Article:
Sunday, April 16, 2006

The point of it all.

Today, the flowers kept turning out. But their purpose is now becoming more and more clear: they really are only the harbingers, only the first signs, not the things themselves. The leaves are pushing their way in. For my tulip magnolia, their pushing means that the petals were showering all day, even before the rain set in early tonight. I know, from past years, how short the lifespan of magnolia blooms is. And yet it's been a bit heart-aching to see how swiftly the overblowing has set in, how soon the rot--the petals cracking and browning even before they fall to the ground. Once they're on the ground, they get slippery and smell spoiled. And I know that the leaves are their own beauty, but I can't help rueing them just a bit. To watch flowers give way to leaves on tree after tree is to be staggered by the infinite repetition of short-lived loveliness.

Overnight, the dragon moved, and when I walked past his usual haunts this afternoon, I was more dismayed than seemed logical. I have known since December that his tenure in my (far) neighbor's yard is probably limited. And yet he has become such a fixture in that yard that I do not walk past his house without thinking that it is indeed his house or winking a greeting as I pass. I spent the rest of my walk to campus meditating on the all-campus e-mail I could send, demanding that someone return the dragon, even though neither the dragon nor the yard belongs to me. But on the way home, o frabjous day! callooh! callay! I chortled in my joy to see that he wasn't gone; he was merely hiding in a planter.

And this discovery, in turn, helped fortify me for more staring at my swiftly deflowering tree. (If you're wondering just how swift, please bear in mind that when I arrived home a week ago, the buds were just starting to emerge from their fuzzy winter shells. And so documenting the tree this week has become a way to track just how speedily some natural processes move.) See the leaves? They're curling out at the base of every single flower, and they're poking out of the ends even of the flowerless branches. By morning, between the push of leaves and the plash of rain, I expect that most of the petals will have come down.


Blogger Nick Davis said...

I simply cannot wait to see this dragon. Through your photos, his whereabouts have become a daily mile-marker for me, so I fully understand your dismay at seeing him moved—and your relief at finding him in his new digs.

2:35 AM, April 17, 2006  
Blogger ttractor said...

I so like that someone is playing dragon hide and seek...maybe aware that someone is paying attention, maybe not.

Thinking about a comment you made about the way I shoot, I tried the other day to take a picture "like you" and became very aware that I neither have your eye nor your environment. And some times I pass by something that is not quite, I can't really get it to come together in my mind, I think of you saying "she would know what to do with this" and wonder if we could get it to work out together.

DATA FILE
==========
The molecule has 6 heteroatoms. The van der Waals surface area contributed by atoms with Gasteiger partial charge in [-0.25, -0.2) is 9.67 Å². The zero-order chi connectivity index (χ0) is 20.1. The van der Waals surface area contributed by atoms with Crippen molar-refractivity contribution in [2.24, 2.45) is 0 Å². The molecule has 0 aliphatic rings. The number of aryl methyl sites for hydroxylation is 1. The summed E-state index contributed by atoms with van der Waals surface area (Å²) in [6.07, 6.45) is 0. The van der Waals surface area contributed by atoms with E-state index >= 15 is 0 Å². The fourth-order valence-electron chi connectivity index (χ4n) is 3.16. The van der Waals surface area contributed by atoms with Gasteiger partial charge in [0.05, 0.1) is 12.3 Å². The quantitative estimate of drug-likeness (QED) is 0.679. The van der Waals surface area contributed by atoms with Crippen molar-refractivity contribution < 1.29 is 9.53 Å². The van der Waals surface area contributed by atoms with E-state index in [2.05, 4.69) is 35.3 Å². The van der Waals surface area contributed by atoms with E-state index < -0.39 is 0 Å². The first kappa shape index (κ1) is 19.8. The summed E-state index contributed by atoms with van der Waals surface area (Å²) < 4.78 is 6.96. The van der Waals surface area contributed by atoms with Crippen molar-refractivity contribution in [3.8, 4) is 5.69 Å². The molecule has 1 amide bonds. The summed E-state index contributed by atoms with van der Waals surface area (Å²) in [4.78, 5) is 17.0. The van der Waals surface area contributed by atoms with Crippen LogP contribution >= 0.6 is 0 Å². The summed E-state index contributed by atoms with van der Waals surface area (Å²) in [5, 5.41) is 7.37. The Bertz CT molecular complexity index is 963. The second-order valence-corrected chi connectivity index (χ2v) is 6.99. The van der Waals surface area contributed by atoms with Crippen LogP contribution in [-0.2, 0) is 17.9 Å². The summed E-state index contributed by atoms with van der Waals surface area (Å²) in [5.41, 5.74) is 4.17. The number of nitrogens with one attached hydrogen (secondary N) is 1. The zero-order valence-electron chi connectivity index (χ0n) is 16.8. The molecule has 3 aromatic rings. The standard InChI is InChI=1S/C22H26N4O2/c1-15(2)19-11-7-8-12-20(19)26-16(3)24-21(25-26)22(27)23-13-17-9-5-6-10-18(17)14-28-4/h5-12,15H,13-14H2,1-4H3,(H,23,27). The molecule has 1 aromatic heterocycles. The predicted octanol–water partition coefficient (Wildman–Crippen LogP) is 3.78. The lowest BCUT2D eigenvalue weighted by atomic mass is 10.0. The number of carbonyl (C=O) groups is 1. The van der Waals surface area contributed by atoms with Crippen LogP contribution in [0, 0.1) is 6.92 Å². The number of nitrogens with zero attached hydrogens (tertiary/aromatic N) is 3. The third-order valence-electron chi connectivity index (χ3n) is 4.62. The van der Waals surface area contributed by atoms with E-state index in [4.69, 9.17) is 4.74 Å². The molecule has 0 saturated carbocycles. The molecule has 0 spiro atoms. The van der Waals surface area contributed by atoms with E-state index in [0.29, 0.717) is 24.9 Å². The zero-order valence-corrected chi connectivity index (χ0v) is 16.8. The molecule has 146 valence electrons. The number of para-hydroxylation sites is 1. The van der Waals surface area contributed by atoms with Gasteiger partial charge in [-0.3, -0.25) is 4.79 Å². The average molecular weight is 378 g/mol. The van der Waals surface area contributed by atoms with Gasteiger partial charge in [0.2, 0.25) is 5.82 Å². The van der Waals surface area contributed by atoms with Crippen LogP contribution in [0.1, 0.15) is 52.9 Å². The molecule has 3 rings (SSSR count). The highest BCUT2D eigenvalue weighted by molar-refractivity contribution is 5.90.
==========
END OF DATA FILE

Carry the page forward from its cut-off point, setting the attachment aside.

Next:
7:53 AM, April 17, 2006  
Blogger Dr. S said...

@Ttractor: That's funny. When I finally make it to town, we'll have to go walking and see what different things we come up with.

What I can't believe is that I never noticed the specific thing that makes a maple tree look that fuzzy light green. I had a huge maple tree outside the house I lived in for six years, in Ithaca, and I remember the color, and I remember trying to photograph the color, but somehow I never saw the little cascade that makes the color.

And @Nick: the dragon is still in the same yard (that is, the planter is on that same property), which really is what has kept me from swiping him and "protecting" him, which I know would be stealing, and would also defeat the point of it all, which is not to be in control of him. But I'll tell you: when I suspected that he'd been stolen by some drunk party-goers the other night, I was angry at the selfishness of the person who would take the dragon and thus deprive all the rest of us of seeing him.

4"oE was surprised by how small the dragon is.

I feel funny about having to trespass on my neighbor's property to take pictures of him, but there it is.

8:52 AM, April 17, 2006  
Blogger amanda said...

You're inspiring me to my own mischief up here, though I wonder if anyone will notice when I start moving my frog statue around my neighborhood. Please don't hate me for tagging you, but I know you will use this opportunity to reflect on six quirky things that make you wonderful. Or you could just ignore it. Deets here:

2:56 PM, April 17, 2006  

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